The Coupon and Registered Bonds, issued under this proposal, will be of the denominations of $50, $100, $500, and $1000. Registered Bonds of $5000 and $10,000 will be issued if required.

All offers received will be opened on Friday, October 14th. The awards will be made by the Secretary to the highest offerers, and notice of acceptance or declination will be immediately given to the respective offerers. In cases of acceptance, bonds of the description and denomination preferred will be sent to the subscribers, at the cost of tae Department, on final payment of installments. The deposit of two per cent. will be reckoned in the last installments, paid by successful offerers, and will be immediately returned to those whose offers may not be accepted.

The amount of accepted offers must be deposited with the Treasurer, officer, or bank authorized to act under this notice, on advice of the acceptance of offers, as follows : One half on the 20th October, and the balance (including the premium and original two per cent. deposit) on the 31st October.

The bonds will bear interest from November 1st. In. terest on deposits, from their date to November 1, will be paid by the Government in coin.

One half of the first installment, or twenty-five per cent. of accepted offers, may be paid, with accrued interest to October 14, in United States "Certificates of Indebtedness," but such certificates will be received in part payment of the first installment only.

Ofters under this notice should be endorsed" Offer for Loan," and addressed to the Secretary of the Treasury. The right to decline all offers not considered advantageous to the Government, is reserved by the Secretary.

W. P. FESSENDEN,

Secretary of the Treasury.

SOMETHING TO DO—"PLEASANT AND PROFITABLE,"—Good Books, ready sales, and good profits. Agents wanted. Address, with prepaid envelope for
answer, FOWLER & WELLS, 389 Broadway, New York.

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One application warranted to curl the most straight and stubborn hair into wavy ringlets or heavy massive curls. Sent, post-paid, on receipt of $l 00. Address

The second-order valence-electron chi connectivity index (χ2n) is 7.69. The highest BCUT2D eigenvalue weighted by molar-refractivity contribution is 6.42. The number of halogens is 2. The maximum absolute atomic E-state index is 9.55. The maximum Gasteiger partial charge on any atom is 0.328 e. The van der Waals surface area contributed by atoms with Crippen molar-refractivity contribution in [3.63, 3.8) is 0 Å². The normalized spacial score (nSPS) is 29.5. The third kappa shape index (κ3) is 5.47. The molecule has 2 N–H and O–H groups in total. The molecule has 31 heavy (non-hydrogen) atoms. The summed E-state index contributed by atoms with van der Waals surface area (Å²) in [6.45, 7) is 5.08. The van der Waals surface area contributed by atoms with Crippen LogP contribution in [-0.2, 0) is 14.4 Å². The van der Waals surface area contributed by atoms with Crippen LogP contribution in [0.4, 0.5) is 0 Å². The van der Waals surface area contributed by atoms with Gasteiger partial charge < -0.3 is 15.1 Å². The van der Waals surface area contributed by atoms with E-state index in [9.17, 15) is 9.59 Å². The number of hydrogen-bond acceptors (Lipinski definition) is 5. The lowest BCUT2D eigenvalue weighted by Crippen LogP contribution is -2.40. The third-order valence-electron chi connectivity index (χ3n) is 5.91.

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Agents and Dealers can get the best and cheapest Stationery Package in the world. Also Campaign Medals, Lithographic Portraits of Gen. McClellan, Lincoln, Grant, and all the leading Gen'ls. Battle scene', &c. Send stamp for circulars to John Gibson, 32 Beekman St., N. Y.

Shults' Onguent, warranted to produce a full set of Whiskers in six weeks, or money refunded. Sent post-paid, for 50 cents. Address C. F. SHULTS, Troy, N. Y.

Six Dollars made from fifty cts. Call and examine, or samples sent free by mail for 50 cents. Retails for $6, by R. L. WOLCOTT,170 Chatham Square, N. Y.

A Good New Novel,
AND A

Fresh Book of Travel and Adventure.

HARPER & BROTHERS, NEW YORK,
Publish this Day:

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CRUSOE'S ISLAND, CALIFORNIA,
AND WASHOE.

CRUSOE'S ISLAND; a Ramble in the Footsteps of Alexander Selkirk. With Sketches of Adventure In California and Washoe. By A. Ross BROWNE, Author of "Yusef," &c. With Illustrations. 12mo, Cloth, $1 75.

" These accounts of Mr. Browne's varied travels in divers portions of the globe are marked by the peculiar characteristics of the author. At the bottom of all is sound common sense, keen observation, and a quick perception of odd phases of character; or rather, perhaps,. the odd phases of even the most common place characters. If there is any thing quaint or humorous in any person whom he meets, it is sure to be drawn out by the magnetic attraction of Mr. Browne's genial humor....   In nothing is Browne more happy than in hitting off the travelling John Bull, as, provided with the thousand- and-one absolute necessities of a gentleman, he undertakes to 'rough it' in the wilds of California. Leech does not more cleverly hit off the Englishman at home than Browne does the Briton abroad, with pen and pencil—for he is as clever with one as with the other. There is nothing ill-natured in Mr. Browne's humor. He likes the world and every body in it; and so every body likes him. He can not travel a day in the strangest country without making friends."

II.
TROLLOPE'S LINDISFARN CHASE.

LINDISFARN CHASE. A Novel. By T. ADOLPHUS TROLLOPE. 8vo, Cloth, $2 00 ; Paper, $1 50.

"In 'Lindisfarn Chase' Mr. T. Adolphus Trollope has put himself fairly into competition with his more celebrated brother, the author of Orley Farm' and The Small House at Allington,' as a delineator of life and manners. The characters of Marguerite, the English girl who has been bien elevee by a French kinswoman, and of her mari, Mr. Frederick Falconer, the calculating young banker, areas carefully studied and skillfully developed as any personages in Balzac."

HARPER & BROTHERS

Have just Published ;